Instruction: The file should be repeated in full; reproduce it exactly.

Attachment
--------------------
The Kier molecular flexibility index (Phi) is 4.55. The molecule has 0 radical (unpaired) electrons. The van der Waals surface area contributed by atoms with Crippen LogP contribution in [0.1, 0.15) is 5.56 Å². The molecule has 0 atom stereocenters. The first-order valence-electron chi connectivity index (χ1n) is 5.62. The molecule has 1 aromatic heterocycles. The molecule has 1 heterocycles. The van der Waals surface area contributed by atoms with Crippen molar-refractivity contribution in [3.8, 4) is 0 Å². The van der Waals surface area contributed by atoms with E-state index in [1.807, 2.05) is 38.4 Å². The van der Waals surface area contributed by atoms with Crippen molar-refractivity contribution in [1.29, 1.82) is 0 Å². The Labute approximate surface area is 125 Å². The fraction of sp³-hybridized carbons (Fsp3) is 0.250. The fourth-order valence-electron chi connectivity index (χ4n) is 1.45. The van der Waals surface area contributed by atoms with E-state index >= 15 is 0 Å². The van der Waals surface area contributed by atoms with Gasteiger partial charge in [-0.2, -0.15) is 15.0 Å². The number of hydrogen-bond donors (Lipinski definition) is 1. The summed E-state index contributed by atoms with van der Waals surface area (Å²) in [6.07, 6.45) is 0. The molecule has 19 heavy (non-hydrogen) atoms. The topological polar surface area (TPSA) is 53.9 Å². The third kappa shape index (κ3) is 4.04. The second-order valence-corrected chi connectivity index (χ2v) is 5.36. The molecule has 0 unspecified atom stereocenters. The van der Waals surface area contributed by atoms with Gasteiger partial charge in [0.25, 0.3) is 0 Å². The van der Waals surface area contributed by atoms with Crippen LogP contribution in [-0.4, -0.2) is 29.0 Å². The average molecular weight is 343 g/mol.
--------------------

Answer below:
The Kier molecular flexibility index (Phi) is 4.55. The molecule has 0 radical (unpaired) electrons. The van der Waals surface area contributed by atoms with Crippen LogP contribution in [0.1, 0.15) is 5.56 Å². The molecule has 0 atom stereocenters. The first-order valence-electron chi connectivity index (χ1n) is 5.62. The molecule has 1 aromatic heterocycles. The molecule has 1 heterocycles. The van der Waals surface area contributed by atoms with Crippen molar-refractivity contribution in [3.8, 4) is 0 Å². The van der Waals surface area contributed by atoms with E-state index in [1.807, 2.05) is 38.4 Å². The van der Waals surface area contributed by atoms with Crippen molar-refractivity contribution in [1.29, 1.82) is 0 Å². The Labute approximate surface area is 125 Å². The fraction of sp³-hybridized carbons (Fsp3) is 0.250. The fourth-order valence-electron chi connectivity index (χ4n) is 1.45. The van der Waals surface area contributed by atoms with E-state index >= 15 is 0 Å². The van der Waals surface area contributed by atoms with Gasteiger partial charge in [-0.2, -0.15) is 15.0 Å². The number of hydrogen-bond donors (Lipinski definition) is 1. The summed E-state index contributed by atoms with van der Waals surface area (Å²) in [6.07, 6.45) is 0. The molecule has 19 heavy (non-hydrogen) atoms. The topological polar surface area (TPSA) is 53.9 Å². The third kappa shape index (κ3) is 4.04. The second-order valence-corrected chi connectivity index (χ2v) is 5.36. The molecule has 0 unspecified atom stereocenters. The van der Waals surface area contributed by atoms with Gasteiger partial charge in [0.25, 0.3) is 0 Å². The van der Waals surface area contributed by atoms with Crippen LogP contribution in [-0.4, -0.2) is 29.0 Å². The average molecular weight is 343 g/mol.